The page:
An Uppsala University researcher is developing a technology that would enable radiologists to feel organs through a computerized image analysis carried out with the help of a pen-like three-dimensional mouse.
Erik Vidholm believes that the technology may make it easier to diagnose cancer, and plan a potential treatment.
Computerized image analysis can be used to determine the size of organs like the liver, or to construct three-dimensional models of organs when surgery or radiation is being planned. However, the quality of such images often varies.
Furthermore, humans can actually look very different from each other inside, which makes it difficult for the computer to find the information that is relevant fully automatically. Thus, it is common to use interactive methods in which doctors themselves mark the areas of interest in the image, and let the computer do the rest of the work based on this information.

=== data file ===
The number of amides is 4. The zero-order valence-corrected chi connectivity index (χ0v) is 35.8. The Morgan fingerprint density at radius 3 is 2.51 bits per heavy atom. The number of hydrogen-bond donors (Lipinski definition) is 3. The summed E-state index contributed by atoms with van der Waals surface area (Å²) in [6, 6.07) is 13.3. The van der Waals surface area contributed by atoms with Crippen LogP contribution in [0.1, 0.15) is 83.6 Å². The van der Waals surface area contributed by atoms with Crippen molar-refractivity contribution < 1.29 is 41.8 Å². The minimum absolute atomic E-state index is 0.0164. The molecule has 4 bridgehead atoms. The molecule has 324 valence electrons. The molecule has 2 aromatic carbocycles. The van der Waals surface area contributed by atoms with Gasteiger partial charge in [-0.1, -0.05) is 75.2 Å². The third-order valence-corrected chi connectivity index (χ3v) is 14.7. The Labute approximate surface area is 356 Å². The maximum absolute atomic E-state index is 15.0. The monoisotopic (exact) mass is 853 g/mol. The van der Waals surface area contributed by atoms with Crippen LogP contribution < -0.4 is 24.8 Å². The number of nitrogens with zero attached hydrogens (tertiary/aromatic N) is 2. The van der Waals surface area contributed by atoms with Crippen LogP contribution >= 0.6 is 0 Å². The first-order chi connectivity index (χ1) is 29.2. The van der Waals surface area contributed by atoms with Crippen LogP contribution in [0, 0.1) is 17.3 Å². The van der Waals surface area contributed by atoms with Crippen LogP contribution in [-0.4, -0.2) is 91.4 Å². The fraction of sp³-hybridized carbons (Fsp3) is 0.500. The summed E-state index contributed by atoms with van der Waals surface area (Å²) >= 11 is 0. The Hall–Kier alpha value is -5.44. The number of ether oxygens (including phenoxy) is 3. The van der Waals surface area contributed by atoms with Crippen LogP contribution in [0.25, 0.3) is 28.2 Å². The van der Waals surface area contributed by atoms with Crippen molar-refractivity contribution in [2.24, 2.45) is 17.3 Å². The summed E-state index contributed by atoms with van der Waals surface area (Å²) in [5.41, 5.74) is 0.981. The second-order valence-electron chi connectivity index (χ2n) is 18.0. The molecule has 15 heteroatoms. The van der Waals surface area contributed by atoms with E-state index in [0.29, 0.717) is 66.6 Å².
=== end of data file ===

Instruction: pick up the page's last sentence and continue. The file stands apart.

Vidholm is now working on an interactive method wherein a pen-like three-dimensional mouse that enables the user to feel the virtual organs will replace the mouse and keyboard. He calls this technology 'haptics'.
He says that computer models can be adapted to the images of organs, and then be used to measure the volume of the organ, or to calculate changes in shape and migrations.
'To get a greater sense of depth in the image we use stereo graphics. When the models are to be adapted to the images, this is done partly automatically on the basis of the content of the image and partly with the input of the user wielding the haptic pen,' he says.
Vidholm has also devised a way to rapidly visualize complex image volumes with the aid of modern graphics cards.
He has revealed that this technology has been used as a component in the development of a method for more readily discovering breast cancer.